Green Fiscal Reform for a Sustainable Future

Green Fiscal Reform for a Sustainable Future

Reform, Innovation and Renewable Energy

Critical Issues in Environmental Taxation series

Edited by Natalie P. Stoianoff, Larry Kreiser, Bill Butcher, Janet E. Milne and Hope Ashiabor

This timely book focuses on achieving a sustainable future through the reform of green fiscal policy. Green fiscal policies help not only provide the needed financing but may also serve the Sustainable Development Goals adopted by the United Nations in 2015. In this volume environmental tax experts review the development of fiscal carbon policy, consider the impact of green taxation on trade and competition, analyse the lessons learned from national experiences with fuel and energy pricing, and evaluate a variety of green economic instruments.

Chapter 5: CO2 in goods

Agime Gerbeti

Subjects: environment, environmental economics, environmental law, environmental politics and policy, management natural resources, law - academic, environmental law, tax law and fiscal policy, politics and public policy, environmental politics and policy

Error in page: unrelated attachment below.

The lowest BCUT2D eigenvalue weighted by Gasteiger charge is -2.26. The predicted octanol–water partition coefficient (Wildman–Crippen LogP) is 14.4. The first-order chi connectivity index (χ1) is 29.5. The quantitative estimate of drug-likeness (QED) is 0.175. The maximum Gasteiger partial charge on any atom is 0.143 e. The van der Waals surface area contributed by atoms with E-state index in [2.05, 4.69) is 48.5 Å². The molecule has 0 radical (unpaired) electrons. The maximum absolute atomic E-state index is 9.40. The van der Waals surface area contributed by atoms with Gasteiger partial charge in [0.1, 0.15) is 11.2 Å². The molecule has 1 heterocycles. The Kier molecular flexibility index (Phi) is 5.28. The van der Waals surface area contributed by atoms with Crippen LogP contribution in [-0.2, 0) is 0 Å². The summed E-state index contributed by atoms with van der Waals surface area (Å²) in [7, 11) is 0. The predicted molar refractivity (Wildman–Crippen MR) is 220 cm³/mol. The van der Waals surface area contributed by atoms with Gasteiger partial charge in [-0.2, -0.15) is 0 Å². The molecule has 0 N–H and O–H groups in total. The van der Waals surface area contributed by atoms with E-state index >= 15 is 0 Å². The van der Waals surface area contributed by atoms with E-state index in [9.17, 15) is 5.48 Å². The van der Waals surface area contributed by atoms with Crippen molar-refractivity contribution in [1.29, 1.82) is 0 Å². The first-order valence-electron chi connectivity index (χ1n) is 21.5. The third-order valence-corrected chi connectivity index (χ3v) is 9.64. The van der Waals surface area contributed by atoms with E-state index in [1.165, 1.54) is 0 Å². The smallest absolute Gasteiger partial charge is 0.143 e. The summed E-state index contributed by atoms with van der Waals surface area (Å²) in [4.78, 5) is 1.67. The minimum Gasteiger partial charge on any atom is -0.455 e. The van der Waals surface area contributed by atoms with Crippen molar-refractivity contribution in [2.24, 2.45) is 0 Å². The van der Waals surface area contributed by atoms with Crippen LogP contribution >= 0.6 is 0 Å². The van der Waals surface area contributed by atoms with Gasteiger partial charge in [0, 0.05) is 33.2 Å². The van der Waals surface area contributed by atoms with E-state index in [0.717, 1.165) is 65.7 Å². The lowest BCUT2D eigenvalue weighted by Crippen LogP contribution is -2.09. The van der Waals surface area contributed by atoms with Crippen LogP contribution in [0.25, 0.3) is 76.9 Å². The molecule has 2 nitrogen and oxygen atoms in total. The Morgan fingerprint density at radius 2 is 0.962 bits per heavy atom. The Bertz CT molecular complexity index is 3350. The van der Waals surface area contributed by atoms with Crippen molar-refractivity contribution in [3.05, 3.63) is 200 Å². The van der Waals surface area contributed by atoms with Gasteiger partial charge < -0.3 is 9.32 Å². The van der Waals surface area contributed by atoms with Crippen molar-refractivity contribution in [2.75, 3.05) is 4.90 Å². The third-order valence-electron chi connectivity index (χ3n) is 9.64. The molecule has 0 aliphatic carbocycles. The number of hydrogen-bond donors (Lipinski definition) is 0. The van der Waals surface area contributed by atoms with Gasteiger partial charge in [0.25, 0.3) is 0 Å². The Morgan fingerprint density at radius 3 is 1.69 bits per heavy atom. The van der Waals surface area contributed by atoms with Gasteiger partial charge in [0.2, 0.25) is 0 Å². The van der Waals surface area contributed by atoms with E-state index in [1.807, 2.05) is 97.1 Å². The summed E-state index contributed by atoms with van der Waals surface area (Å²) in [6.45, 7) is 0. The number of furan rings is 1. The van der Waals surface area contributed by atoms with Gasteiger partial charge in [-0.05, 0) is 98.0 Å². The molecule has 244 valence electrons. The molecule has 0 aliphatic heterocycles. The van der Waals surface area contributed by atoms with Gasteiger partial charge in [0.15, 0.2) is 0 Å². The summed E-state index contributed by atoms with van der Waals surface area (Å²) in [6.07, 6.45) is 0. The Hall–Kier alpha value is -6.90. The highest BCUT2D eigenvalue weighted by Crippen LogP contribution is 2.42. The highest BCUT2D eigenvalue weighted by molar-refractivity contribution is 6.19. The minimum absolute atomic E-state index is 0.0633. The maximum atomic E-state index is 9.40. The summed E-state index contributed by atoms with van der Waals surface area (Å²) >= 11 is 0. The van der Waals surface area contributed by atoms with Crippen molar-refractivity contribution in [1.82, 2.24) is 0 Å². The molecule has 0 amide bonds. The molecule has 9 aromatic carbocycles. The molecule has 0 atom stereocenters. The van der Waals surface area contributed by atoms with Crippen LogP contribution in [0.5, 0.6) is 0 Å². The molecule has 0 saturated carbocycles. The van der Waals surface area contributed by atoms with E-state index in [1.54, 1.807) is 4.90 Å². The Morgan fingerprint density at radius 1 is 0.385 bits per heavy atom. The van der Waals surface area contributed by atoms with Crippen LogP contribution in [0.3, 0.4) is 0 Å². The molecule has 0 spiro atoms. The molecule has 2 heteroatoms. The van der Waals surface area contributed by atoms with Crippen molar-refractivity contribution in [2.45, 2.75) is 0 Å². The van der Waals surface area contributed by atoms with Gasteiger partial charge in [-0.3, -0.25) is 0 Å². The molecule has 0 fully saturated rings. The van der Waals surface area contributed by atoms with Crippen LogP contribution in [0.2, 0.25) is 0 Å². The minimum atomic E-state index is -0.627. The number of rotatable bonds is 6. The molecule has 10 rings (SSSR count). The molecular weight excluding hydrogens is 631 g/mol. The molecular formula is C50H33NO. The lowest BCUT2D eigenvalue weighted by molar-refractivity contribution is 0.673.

The EU Emissions Trading Scheme (EU ETS), launched in 2005,has not achieved its goals. It has not been attractive to other geographic areas and global emissions have increased. Leaving aside the recession, Europe did not consume less but produced less, importing goods from emerging countries with high carbon intensity. In addition, CO2 permits reached a price level that has been insufficient to encourage research and investment. The ETS has become a kind of (low) negotiable energy tax burden on EU business competitiveness in a global market. The World Trade Organization (WTO) (and international policy opportunities) does not allow the imposition of an unjustified carbon border tax. For trading within the European market, the proposal in this chapter is to consider CO2 as a raw material used in the production of goods, regardless of where they are produced and enhance it in the quantity ‘contained’ in a single product as a result of the energy mix. The CO2 cost would be administered as a charge converging in value-added tax (VAT). This approach allows an enhancement of CO2, to be free from market fluctuations and from recession, if the CO2 cost is set at an appropriate level to encourage research and low-carbon investments in EU and non-EU territories. Because of the greater efficiency of the European energy mix it would also create competitiveness in the energy costs of production. This approach –adopted unilaterally by Europe – complies with WTO rules, as long as it allows industries outside the EU to demonstrate their production energy mix. If European standards are respected, industries would be exempted from the additional charge on emissions within the VAT. In the extremely complicated context of energy and industry – the United States moving towards energy independence thanks to shale gas; China and India increasing their market shares; Organization of the Petroleum Exporting Countries (OPEC) countries adopting ‘strong’ international policies on the cost of crude oil – Europe needs to take advantage of the low carbon intensity of its industrial system, especially now that the abandonment of free CO2 permits will inevitably increase production costs. This could be a way to create conditions for lower global emissions and increase environmental benefits faster than any global agreement.The aim is not to lower EU environmental objectives but to urge the rest of the world to follow Europe.

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